“Cannery Row” is the best little book. You’ll need several copies, because what if you lose one, or lend it to some friend you thought you could trust, because “Cannery Row” is the sort of book you borrow but don’t return, but may give to some other poor soul — a stranger, even — who seems to need a novel that somehow in under two hundred pages manages to sum up nothing shy of life itself, the human experience, in all its joy and longing, its shine and stink?

There’s no plot, really. There’s a place and the people who live there. There’s Doc, friend to all but somehow lonely, the marine biologist who knows all the strange creatures of the sea, and of the land:

Doc would listen to any kind of nonsense and change it for you to a kind of wisdom. His mind had no horizon — and his sympathy had no warp. He could talk to children, telling them very profound things so that they understood. He lived in a world of wonders, of excitement. He was concupiscent as a rabbit and gentle as hell. Everyone who knew him was indebted to him. And everyone who thought of him thought next, ‘I really must do something nice for Doc.”

There are the boys of the Palace Flophouse, who decide to throw a party for Doc, and the girls of the Bear Flag, and Lee Chong the neighborhood grocer. There are cats and a dog and all those creatures of the ocean. There’s a gopher who finds paradise, and must leave it. There are parties, fights, epiphanies, grudges, small miracles, and prodigious amounts of alcohol, and of wisdom:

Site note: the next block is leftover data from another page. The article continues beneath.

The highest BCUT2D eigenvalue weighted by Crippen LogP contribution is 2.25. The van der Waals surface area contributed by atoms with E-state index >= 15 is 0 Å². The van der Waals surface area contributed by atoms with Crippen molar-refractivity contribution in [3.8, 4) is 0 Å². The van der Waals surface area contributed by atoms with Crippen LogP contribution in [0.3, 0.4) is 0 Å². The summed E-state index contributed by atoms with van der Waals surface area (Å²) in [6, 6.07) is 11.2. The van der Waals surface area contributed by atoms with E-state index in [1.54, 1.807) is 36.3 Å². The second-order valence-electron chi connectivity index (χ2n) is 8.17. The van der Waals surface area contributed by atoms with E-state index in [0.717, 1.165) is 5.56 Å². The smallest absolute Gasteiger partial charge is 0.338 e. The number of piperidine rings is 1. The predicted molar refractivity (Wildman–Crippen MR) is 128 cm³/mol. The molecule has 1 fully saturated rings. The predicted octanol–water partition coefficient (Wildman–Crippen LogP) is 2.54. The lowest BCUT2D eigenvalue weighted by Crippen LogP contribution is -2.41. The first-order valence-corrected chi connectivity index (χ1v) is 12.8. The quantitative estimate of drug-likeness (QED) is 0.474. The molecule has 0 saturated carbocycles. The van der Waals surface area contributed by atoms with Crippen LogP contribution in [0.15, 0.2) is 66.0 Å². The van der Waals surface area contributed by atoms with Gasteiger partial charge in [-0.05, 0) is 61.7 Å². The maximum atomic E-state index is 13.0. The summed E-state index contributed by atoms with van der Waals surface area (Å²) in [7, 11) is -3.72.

A man with a beard was always a little suspect anyway. You couldn’t say you wore a beard because you liked a beard. People didn’t like you for telling the truth. You had to say you had a scar so you couldn’t shave.

“A tender and bawdy fable,” it says on the back of my first copy, bought some forty years ago. I’ve bought two copies since and read the hell out of all three. Maybe there were others I gave away, or loaned out and never got back. It’s the best little book. It’s my favorite, I think.

So go now to Cannery Row. Not just because you need to escape from where you are, but because you need to arrive somewhere, to come to a place where you’ll be welcomed, handed a drink, told a story, listened to, nursed back to your old self. You’ll like it there, despite which it’s run-down and stinks and there’s a depression on. Because it is, despite being filled with “chipped pavement and weedy lots and junk heaps,” and inhabited by “whores, pimps, gamblers, and sons of bitches,” a better place than here, wherever here may be.

The Devil’s Tear (Small-Batch Fiction)

From “Her Better Devils,” the opening story in Akashic Books’ MEMPHIS NOIR, and my novel EVERYBODY KNOWS, forthcoming from JackLeg Press in late 2022:

They sat on the porch and drank. It was moonshine now, her dead uncle’s handiwork. They passed the bottle, back and forth, back and forth, her taking swigs and him sips, until there was nothing left, only a drop, and she said her uncle told her that was the devil’s tear, that last drop, and never to drink it, the devil’s tear.

Reveries of the Page (Small-Batch Fiction)